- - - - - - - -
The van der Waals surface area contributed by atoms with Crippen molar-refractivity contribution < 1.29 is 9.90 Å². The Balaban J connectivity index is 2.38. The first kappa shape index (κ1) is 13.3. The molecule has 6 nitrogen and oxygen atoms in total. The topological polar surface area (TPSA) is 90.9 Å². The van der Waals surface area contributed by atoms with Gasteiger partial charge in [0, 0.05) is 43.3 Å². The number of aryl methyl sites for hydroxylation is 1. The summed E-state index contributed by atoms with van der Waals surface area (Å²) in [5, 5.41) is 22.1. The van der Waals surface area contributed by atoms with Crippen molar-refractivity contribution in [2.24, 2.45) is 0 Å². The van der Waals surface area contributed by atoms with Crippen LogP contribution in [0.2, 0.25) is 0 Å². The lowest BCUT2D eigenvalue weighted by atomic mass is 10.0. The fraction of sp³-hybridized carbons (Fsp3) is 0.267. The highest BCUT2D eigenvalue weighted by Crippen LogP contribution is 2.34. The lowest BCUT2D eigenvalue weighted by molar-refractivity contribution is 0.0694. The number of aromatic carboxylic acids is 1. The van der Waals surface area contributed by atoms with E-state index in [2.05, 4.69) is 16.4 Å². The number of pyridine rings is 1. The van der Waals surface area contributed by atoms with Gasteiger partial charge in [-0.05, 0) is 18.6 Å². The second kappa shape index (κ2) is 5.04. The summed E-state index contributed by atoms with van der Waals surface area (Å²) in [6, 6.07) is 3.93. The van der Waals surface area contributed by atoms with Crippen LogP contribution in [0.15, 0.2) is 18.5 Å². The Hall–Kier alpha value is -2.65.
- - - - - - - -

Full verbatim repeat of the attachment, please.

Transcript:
The van der Waals surface area contributed by atoms with Crippen molar-refractivity contribution < 1.29 is 9.90 Å². The Balaban J connectivity index is 2.38. The first kappa shape index (κ1) is 13.3. The molecule has 6 nitrogen and oxygen atoms in total. The topological polar surface area (TPSA) is 90.9 Å². The van der Waals surface area contributed by atoms with Gasteiger partial charge in [0, 0.05) is 43.3 Å². The number of aryl methyl sites for hydroxylation is 1. The summed E-state index contributed by atoms with van der Waals surface area (Å²) in [5, 5.41) is 22.1. The van der Waals surface area contributed by atoms with Crippen molar-refractivity contribution in [2.24, 2.45) is 0 Å². The van der Waals surface area contributed by atoms with Crippen LogP contribution in [0.2, 0.25) is 0 Å². The lowest BCUT2D eigenvalue weighted by atomic mass is 10.0. The fraction of sp³-hybridized carbons (Fsp3) is 0.267. The highest BCUT2D eigenvalue weighted by Crippen LogP contribution is 2.34. The lowest BCUT2D eigenvalue weighted by molar-refractivity contribution is 0.0694. The number of aromatic carboxylic acids is 1. The van der Waals surface area contributed by atoms with E-state index in [2.05, 4.69) is 16.4 Å². The number of pyridine rings is 1. The van der Waals surface area contributed by atoms with Gasteiger partial charge in [-0.05, 0) is 18.6 Å². The second kappa shape index (κ2) is 5.04. The summed E-state index contributed by atoms with van der Waals surface area (Å²) in [6, 6.07) is 3.93. The van der Waals surface area contributed by atoms with Crippen LogP contribution in [0.15, 0.2) is 18.5 Å². The Hall–Kier alpha value is -2.65.